Patent application title: SYSTEM ARCHITECTURE DESIGN FOR TIME-OF-FLIGHT SYSTEM HAVING REDUCED DIFFERENTIAL PIXEL SIZE, AND TIME-OF-FLIGHT SYSTEMS SO DESIGNED
Cyrus Bamji (Fremont, CA, US)
Cyrus Bamji (Fremont, CA, US)
Microsoft Corporation (Redmond, WA, US)
Swati Mehta (San Jose, CA, US)
IPC8 Class: AG01C308FI
Class name: Range or remote distance finding with photodetection of pulse transit time
Publication date: 2013-05-09
Patent application number: 20130114064
Embodiments of the present invention provide methods to produce a high
performance, feature rich TOF system, phase-based or otherwise using
small TOF pixels, single-ended or preferably differential, as well as TOF
systems so designed. IC chip area required for pixels is reduced by
intelligently off-loading or removing from within the pixel certain
components and/or functionality. In some embodiments during a single TOF
system capture period, analog values from each pixel are repeatedly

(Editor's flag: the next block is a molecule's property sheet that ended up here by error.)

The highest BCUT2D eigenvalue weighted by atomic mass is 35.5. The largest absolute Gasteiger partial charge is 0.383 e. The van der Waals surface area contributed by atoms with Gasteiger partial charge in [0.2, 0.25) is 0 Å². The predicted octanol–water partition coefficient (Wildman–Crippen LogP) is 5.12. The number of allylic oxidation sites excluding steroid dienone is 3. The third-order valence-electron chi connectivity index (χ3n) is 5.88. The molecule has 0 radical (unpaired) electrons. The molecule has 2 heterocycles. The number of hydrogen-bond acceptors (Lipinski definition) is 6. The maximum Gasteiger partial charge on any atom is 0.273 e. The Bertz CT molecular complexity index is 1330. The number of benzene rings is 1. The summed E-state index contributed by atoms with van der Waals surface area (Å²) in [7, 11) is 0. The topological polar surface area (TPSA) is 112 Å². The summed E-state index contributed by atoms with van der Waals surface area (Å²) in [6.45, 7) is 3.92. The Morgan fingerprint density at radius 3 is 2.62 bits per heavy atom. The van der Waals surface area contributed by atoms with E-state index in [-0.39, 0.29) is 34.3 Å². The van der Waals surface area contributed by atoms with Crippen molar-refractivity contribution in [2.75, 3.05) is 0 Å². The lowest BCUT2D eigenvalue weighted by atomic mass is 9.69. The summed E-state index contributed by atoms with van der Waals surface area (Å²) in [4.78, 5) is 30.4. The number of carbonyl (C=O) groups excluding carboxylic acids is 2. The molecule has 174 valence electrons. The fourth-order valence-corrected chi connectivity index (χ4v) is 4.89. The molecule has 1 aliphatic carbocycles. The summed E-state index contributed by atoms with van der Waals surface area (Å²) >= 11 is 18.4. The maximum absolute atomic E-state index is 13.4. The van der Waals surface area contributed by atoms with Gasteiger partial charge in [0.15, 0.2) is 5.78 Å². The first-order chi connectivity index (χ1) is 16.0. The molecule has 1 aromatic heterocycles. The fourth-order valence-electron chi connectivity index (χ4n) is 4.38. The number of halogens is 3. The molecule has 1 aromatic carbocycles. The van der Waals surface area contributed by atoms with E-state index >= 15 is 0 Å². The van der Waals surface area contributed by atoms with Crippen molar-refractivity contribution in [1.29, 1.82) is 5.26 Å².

sampled and converted to digital values, which are combined and
manipulated on the sensor chip. Combining this plurality of values
enables appropriately compact data from the sensor chip. Embodiments of
the present invention implement a TOF system with high ambient light
resilience, high dynamic range, low motion blur and dealiasing support,
while advantageously reducing pixel area size relative to prior art TOF
1. A method for determining a distance to an object, comprising:
capturing light during a first operating regime reflected from the object
using a photodetector, the photodetector is in electrical communication